Last month, India launched its first nuclear submarine, the INS Arihant (Destroyer of Enemies). This came after over a decade of planning and construction. But now it's been revealed that the Arihant was launched without its nuclear reactor, which will not be ready for another year, or so. No one is saying for sure when the reactor will be ready. At that point, Arihant will have to go back into dry dock, be torn open, and have the reactor installed. Or parts of it, or just the fuel cores. It's unclear exactly what state the Arihants reactor is in. What is known is that the Arihant cannot move under its own power (as it has none), and apparently is not equipped with weapons. Other major systems may also be missing. So why was the Arihant launched at all? Probably because work on the sub had been going on for more than a decade, and it was becoming embarrassing to have nothing to show for all that effort.
Once the Arihant has a working reactor and weapons systems, it will undergo up to two years of testing and sea trials before being accepted for service. The Arihant is based on the Russian Charlie II sub, which it resembles. A leased Russian Akula II nuclear sub will basically serve as a training boat for India's new nuclear submarine force. Russia retired all its Charlie class subs in the early 1990s. India leased one from 1988-91, and gained a great deal of familiarity with it. The Charlie class had eight launch tubes, outside the pressure hull, for anti-ship missiles. The Arihant has vertical launch tubes, apparently large enough for the cruise missiles, but not any SLBM (Sea Launched Ballistic Missile) India has (like the Sagarika, which is too long to fit in a vertical silo on the Arihant.) Actually, the exact purpose of vertical launch tubes on the Arihant is unclear. The navy revealed very little detail on the new sub (which, until two years ago, the government refused to say anything about.) Access by photographers was restricted.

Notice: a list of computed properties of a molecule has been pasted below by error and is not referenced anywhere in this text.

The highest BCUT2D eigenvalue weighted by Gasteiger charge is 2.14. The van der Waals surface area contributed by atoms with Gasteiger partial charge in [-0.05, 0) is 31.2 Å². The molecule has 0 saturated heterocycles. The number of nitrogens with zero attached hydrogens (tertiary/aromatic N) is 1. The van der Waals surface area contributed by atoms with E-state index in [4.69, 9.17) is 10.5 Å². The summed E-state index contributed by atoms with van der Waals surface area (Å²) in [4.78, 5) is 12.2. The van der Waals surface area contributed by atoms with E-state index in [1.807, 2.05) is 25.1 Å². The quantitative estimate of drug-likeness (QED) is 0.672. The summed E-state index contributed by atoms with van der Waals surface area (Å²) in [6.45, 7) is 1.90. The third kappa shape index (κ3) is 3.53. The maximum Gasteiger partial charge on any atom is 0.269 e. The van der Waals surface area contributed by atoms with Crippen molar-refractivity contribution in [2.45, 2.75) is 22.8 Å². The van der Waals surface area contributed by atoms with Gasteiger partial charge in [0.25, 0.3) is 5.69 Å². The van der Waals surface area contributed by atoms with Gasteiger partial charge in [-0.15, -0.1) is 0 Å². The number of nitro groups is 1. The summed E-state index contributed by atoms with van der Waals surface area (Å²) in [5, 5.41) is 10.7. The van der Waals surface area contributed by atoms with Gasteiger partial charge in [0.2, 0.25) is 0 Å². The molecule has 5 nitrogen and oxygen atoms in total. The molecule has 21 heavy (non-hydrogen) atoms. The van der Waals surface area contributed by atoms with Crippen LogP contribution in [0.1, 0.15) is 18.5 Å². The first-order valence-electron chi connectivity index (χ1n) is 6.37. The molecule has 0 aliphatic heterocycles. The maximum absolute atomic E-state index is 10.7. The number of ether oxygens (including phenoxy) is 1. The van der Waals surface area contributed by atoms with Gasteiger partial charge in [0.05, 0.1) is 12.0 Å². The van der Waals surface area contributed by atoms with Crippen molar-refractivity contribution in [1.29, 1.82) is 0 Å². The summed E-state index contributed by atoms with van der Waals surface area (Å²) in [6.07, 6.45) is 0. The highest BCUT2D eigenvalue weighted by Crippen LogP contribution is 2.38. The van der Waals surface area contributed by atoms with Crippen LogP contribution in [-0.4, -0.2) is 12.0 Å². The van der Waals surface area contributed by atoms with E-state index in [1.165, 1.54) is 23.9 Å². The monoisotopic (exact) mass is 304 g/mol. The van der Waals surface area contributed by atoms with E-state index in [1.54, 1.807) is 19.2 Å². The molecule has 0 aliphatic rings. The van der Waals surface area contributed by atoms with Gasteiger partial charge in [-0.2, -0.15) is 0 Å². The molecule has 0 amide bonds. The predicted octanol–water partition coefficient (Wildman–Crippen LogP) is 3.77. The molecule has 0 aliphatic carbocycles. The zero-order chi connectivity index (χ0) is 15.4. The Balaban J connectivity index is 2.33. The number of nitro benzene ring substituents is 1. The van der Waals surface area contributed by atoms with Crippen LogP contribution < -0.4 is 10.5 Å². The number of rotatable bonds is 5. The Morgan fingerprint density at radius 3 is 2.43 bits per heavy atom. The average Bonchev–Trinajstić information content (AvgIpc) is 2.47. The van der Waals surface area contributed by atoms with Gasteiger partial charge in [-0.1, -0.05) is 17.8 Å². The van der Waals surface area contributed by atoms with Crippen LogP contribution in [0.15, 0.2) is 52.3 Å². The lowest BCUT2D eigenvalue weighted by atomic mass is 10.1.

The new Indian SSN was long referred to as the ATV (Advanced Technology Vessel) class. There are apparently to be five boats in the class, assuming that the first one works well. The ATV is a 5,000 ton boat, and comparisons have also been made to the new Chinese 093 (Shang) class, which is a 6,000 ton boat that entered service two years ago, after more than a decade of construction. That was China's second class of SSNs. The first, the Han class, was a disaster.
India is trying to learn from Chinas mistakes. That's one reason the ATV project has been kept so secret. Another reason for the secrecy was that so much of the ATV project involved developing a compact, light water reactor technology that would fit in a submarine. This 85 MW reactor makes the Arihant underpowered by the standards of other SSNs, and the Indians give the Arihant's top speed as 55 kilometers an hour.
Once the Arihant class SSN is proven, a modified version can be built as a SSBN (ballistic missile carrying sub). This was how everyone else did it, including the Chinese. Get an SSN operational, then modify the design to include some SLBM launch tubes. But the Arihant already appears to have vertical launch tubes, but not of sufficient diameter and length to hold any of the SLBM (sea launched ballistic missiles) in service.